Friday, 9 January 2015

Striking a balance

My four years at Oxford sharpened my critical capacity. Those one-on-one tutorials taught me how to dismember or defend a stance on a text. However, they also blunted my creativity and enjoyment of reading.

At the time, I was surprised to find so few tutors were also writers, but I later realised that their constant deep analysis of the relative virtues of existing texts inhibited their capacity to create: when committing words to paper they were only too aware of their own deficiencies. One Spanish lecturer even struggled to bring himself to publish his critical articles, such were his demanding standards.

As a reader, meanwhile, my time at Oxford changed the way I approached a text. In my teenage years I’d fallen in love with books for the way they captivated me. Oxford took that away. I was no longer captivated. Instead, I was coached to assess a text’s value from the first word.  

I do worry that many critics (and poet-critics) have fallen out of love with literature, and that’s why I left academia as soon as I’d finished my undergraduate degree. Almost twenty years later, I’m finally capable of letting a text wash over me once more, before stepping back and taking it apart.

However, there’s also the opposite end of the spectrum. Writers who haven’t developed a critical eye are at a severe disadvantage when looking to improve their work. All poets should write reviews, not necessarily for publication but as a way of getting to grips with their own views on verse. It’s all very well for us to state that we like or loathe a book, but the key is in coherently putting our arguments down on paper. Learning to do so will make us better poets. It’s a question of striking a balance.


  1. Do you think it's fair to say ALL poets should write reviews? I think poets should take reading just as seriously as reviewers have to, but I wouldn't want to force them to write reviews. Only if they want to. And though we hope reviewing may make us better poets, I believe the main aspiration is to be a better reader. Because reading is also an art. (I think)

  2. Yes, I do! Reviewing makes us better readers and that then feeds into our poetry. I'm convinced your editing of pieces for Sphinx helped the reviewers hugely, both in terms of their understanding of verse and.their own use of language.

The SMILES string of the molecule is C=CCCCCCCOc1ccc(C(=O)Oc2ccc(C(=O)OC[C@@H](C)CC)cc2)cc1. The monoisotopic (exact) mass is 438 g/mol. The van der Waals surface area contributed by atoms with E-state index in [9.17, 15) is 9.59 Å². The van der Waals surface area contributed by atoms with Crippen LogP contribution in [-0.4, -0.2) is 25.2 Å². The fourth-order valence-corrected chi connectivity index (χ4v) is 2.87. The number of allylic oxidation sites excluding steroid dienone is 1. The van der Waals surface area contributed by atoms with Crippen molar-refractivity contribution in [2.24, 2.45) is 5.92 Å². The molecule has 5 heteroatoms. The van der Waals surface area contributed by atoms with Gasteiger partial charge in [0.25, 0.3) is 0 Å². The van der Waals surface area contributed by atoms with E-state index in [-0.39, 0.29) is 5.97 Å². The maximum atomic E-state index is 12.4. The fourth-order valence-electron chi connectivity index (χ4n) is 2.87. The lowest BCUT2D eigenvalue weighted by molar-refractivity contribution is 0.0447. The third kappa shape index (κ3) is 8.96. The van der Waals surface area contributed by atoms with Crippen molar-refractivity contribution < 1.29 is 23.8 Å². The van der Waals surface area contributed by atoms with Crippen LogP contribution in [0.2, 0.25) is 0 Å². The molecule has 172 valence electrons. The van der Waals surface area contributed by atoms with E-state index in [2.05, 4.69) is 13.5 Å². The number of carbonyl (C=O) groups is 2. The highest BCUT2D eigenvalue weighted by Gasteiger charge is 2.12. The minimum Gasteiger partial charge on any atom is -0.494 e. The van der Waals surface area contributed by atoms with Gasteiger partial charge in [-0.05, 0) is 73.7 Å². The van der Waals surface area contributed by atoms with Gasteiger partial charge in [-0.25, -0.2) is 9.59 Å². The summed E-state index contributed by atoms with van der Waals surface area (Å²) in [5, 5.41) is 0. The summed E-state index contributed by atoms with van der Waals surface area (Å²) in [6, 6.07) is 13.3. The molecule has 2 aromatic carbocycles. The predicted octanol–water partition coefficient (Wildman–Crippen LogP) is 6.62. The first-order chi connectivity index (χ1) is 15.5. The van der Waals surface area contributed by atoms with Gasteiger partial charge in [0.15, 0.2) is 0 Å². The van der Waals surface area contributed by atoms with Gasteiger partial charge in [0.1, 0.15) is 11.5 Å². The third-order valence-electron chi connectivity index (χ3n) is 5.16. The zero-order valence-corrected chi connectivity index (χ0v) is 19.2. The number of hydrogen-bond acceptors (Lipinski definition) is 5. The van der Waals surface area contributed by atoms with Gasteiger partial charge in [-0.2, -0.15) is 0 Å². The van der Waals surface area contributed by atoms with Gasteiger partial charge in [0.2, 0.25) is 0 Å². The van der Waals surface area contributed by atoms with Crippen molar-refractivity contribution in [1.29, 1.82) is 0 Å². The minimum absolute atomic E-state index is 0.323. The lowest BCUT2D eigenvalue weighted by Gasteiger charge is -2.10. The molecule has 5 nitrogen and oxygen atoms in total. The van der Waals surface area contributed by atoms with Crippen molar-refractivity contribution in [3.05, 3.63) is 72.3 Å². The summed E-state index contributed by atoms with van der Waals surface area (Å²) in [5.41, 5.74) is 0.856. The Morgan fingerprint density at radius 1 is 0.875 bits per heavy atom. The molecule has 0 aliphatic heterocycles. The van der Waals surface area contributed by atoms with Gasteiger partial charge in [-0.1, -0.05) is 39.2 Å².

If clarity and precision aren't present in our prose, we're unlikely to achieve them in poetry.

  3. It may have helped some. Others (including a couple I particularly valued) didn't enjoy it, even when good at it, and stopped.

    But I think I'm just uneasy with statements about 'all poets'. I always want to disagree with 'all poet' statements. ;-)

  4. Dear Matthew

    When I was teaching English in Istanbul (and writing 'Images of Istanbul') I asked a bright fellow teacher if he ever wrote anything. 'Good God, no!' he replied. 'Why not?' I inquired. 'Because I know that I'll never be as good as Jane Austen' was his resigned response.

    Best wishes from Simon R. Gladdish

  5. Interesting points well made, Matthew. I'm with you on the importance of being able to coherently articulate and justify an artistic opinion - "it's great" or "it's crap" hardly cuts it. As it goes, there's an interesting feature forthcoming in a certain magazine later this year which should shed further light on this topic, offering the perspectives of several critics and poet-critics on the pitfalls and pleasures of poetry reviewing. Will keep you posted.

    1. Thanks for the heads-up, Ben. That sounds intriguing! I look forward to hearing more in due course...